Albert was a natural-born organizer, the first to put the historically chaotic royal house in order. He created an efficient administration and imposed fiscal control over spending. The elevated social consciousness that came to be associated with the Victorian Era was a direct result of Albert’s high moral concerns, an issue that had never occurred to Victoria. Albert had always adored children, while before meeting her husband and motherhood Victoria considered kids to be “ugly and bothersome frogs.”

From the start they shared a love of horses, dogs and dancing but before meeting Albert, Victoria had never danced a waltz.

Victoria always kept work at work, her post as monarch was strictly separated from her private life. Right before the wedding took place, Albert was naturalized a British citizen by act of Parliament and styled “Royal Highness” by Order of Council. It took years for Albert to be styled “Prince-Consort.” Following her council’s advice, Victoria never made her husband King Consort or King, as Queen Mary did for William of Orange, nor did she confer upon him a royal title like Elizabeth II would do creating Prince Phillip the Duke of Edinburg. Then again, they were so in love their whole lives we wonder, If Albert had asked for a royal title would Queen Victoria have denied him? Then again, Albert just wasn’t that kind of guy.

The kind of guy Albert was? The kind that gives fabulous baubles for anniversaries! Prince Albert gifted many a tiara, circlet and chaplet to his beloved. Often having an active hand in their designs. Your Blog Hostess isn’t a romantic but is this the time to swoon or what?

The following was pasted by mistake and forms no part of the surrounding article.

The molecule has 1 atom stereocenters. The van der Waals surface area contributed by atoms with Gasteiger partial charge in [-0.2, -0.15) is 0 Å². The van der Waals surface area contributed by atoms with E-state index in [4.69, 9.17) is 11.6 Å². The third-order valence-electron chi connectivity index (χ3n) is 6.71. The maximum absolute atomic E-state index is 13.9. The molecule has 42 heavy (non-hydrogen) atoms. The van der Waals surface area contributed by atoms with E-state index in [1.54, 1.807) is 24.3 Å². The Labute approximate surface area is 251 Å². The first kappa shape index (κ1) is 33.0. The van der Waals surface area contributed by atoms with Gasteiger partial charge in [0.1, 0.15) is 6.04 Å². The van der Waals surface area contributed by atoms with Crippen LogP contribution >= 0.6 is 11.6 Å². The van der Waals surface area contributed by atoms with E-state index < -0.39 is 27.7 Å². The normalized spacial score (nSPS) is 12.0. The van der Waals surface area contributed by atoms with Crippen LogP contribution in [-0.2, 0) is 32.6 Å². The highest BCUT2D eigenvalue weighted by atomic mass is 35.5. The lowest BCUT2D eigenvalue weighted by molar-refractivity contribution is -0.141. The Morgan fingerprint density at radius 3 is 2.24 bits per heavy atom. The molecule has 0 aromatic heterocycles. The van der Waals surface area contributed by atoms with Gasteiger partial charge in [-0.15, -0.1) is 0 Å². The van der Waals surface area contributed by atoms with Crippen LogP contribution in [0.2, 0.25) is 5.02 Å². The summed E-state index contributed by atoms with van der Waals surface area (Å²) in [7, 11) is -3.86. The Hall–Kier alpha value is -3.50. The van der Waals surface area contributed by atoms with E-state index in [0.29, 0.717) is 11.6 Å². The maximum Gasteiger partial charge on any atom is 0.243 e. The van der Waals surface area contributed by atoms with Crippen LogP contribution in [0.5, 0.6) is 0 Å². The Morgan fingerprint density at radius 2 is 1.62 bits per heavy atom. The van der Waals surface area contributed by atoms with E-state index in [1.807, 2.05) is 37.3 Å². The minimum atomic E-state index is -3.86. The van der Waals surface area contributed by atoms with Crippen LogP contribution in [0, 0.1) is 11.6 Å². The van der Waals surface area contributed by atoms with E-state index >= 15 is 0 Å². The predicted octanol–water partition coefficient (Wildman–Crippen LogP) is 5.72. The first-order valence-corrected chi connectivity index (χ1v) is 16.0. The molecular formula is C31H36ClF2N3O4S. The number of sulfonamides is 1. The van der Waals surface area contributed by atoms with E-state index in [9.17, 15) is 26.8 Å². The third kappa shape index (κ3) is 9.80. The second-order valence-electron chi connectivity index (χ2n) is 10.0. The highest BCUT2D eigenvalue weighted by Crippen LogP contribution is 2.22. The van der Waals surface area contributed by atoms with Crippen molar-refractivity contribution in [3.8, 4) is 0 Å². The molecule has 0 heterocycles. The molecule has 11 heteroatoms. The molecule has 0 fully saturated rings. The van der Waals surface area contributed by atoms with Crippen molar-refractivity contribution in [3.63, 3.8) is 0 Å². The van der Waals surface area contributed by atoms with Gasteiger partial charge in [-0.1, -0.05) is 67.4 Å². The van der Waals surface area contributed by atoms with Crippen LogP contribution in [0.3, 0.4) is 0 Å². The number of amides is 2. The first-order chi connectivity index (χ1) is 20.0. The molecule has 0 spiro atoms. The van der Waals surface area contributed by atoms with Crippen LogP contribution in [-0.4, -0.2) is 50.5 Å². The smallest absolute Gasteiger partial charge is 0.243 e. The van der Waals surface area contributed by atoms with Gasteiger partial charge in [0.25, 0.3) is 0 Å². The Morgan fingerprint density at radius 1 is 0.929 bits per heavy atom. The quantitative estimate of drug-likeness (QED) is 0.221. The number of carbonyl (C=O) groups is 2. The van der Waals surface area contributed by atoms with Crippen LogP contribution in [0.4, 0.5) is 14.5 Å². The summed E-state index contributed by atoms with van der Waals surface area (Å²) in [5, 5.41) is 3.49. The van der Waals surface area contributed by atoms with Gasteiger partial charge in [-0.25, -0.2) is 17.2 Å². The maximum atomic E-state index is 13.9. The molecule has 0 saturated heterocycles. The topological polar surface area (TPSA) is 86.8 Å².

Advertisements

About ♔ la dauphiine ♔

Connecticut-based jewelry monger, history buff, Mets fan. On the hum-drum side, call me a lauded poet, novelist and ghost-writer. (That's right, I haunt prose.)
This entry was posted in england, historic royals, tiara time!, unique materials and tagged , , , , . Bookmark the permalink.

2 Responses to Opposites Attract: Queen Victoria and Prince Albert (and an anniversary Tiara Time!)

  1. Angelyn says:

    Look at the difference between the stylized wedding portrait of the queen and the photograph–the tiara’s the same, but..not much else.

    Nice post!

    Liked by 1 person

    • I was thinking the same thing when I was picking out the photos. I think it just harkens back to the old truth that painters were always extremely flattering to their royal subjects. She looks like this celestial, slight nymph in the portrait and–forgive me for saying this–a battle axe in photographic comparison. If the portrait were a bit more accurate, I don’t think I would have used the term “battle axe.”

      Liked by 1 person

it's not just a love-affair with my own voice

Please log in using one of these methods to post your comment:

WordPress.com Logo

You are commenting using your WordPress.com account. Log Out / Change )

Twitter picture

You are commenting using your Twitter account. Log Out / Change )

Facebook photo

You are commenting using your Facebook account. Log Out / Change )

Google+ photo

You are commenting using your Google+ account. Log Out / Change )

Connecting to %s